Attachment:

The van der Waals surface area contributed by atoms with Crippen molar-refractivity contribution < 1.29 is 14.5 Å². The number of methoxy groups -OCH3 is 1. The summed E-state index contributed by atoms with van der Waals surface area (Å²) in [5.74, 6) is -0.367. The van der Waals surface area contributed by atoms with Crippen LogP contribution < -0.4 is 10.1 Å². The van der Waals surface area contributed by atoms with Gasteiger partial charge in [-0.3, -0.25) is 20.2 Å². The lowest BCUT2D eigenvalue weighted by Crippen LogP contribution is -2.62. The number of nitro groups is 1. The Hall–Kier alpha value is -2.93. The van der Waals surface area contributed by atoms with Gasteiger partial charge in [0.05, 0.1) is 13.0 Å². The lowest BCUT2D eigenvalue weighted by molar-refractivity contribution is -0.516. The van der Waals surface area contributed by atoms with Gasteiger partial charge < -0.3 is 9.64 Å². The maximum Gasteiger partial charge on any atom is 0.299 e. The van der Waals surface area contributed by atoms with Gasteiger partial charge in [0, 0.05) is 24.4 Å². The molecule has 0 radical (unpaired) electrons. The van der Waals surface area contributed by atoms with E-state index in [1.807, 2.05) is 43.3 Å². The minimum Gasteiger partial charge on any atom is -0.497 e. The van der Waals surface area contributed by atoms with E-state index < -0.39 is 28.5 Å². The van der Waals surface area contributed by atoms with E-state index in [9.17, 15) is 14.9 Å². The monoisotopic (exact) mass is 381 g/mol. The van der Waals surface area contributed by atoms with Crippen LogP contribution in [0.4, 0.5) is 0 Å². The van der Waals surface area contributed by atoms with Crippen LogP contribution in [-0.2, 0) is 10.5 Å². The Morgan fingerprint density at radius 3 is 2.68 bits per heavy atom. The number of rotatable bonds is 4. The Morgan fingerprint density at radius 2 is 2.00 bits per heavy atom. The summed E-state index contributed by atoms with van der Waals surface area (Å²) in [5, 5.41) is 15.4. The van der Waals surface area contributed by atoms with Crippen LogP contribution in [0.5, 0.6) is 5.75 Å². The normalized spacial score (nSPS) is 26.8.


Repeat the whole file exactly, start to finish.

The van der Waals surface area contributed by atoms with Crippen molar-refractivity contribution < 1.29 is 14.5 Å². The number of methoxy groups -OCH3 is 1. The summed E-state index contributed by atoms with van der Waals surface area (Å²) in [5.74, 6) is -0.367. The van der Waals surface area contributed by atoms with Crippen LogP contribution < -0.4 is 10.1 Å². The van der Waals surface area contributed by atoms with Gasteiger partial charge in [-0.3, -0.25) is 20.2 Å². The lowest BCUT2D eigenvalue weighted by Crippen LogP contribution is -2.62. The number of nitro groups is 1. The Hall–Kier alpha value is -2.93. The van der Waals surface area contributed by atoms with Gasteiger partial charge in [0.05, 0.1) is 13.0 Å². The lowest BCUT2D eigenvalue weighted by molar-refractivity contribution is -0.516. The van der Waals surface area contributed by atoms with Gasteiger partial charge < -0.3 is 9.64 Å². The maximum Gasteiger partial charge on any atom is 0.299 e. The van der Waals surface area contributed by atoms with Gasteiger partial charge in [0, 0.05) is 24.4 Å². The molecule has 0 radical (unpaired) electrons. The van der Waals surface area contributed by atoms with E-state index in [1.807, 2.05) is 43.3 Å². The minimum Gasteiger partial charge on any atom is -0.497 e. The van der Waals surface area contributed by atoms with E-state index < -0.39 is 28.5 Å². The van der Waals surface area contributed by atoms with E-state index in [9.17, 15) is 14.9 Å². The monoisotopic (exact) mass is 381 g/mol. The van der Waals surface area contributed by atoms with Crippen LogP contribution in [0.4, 0.5) is 0 Å². The van der Waals surface area contributed by atoms with Crippen LogP contribution in [-0.2, 0) is 10.5 Å². The Morgan fingerprint density at radius 3 is 2.68 bits per heavy atom. The number of rotatable bonds is 4. The Morgan fingerprint density at radius 2 is 2.00 bits per heavy atom. The summed E-state index contributed by atoms with van der Waals surface area (Å²) in [5, 5.41) is 15.4. The van der Waals surface area contributed by atoms with Crippen LogP contribution in [0.5, 0.6) is 5.75 Å². The normalized spacial score (nSPS) is 26.8.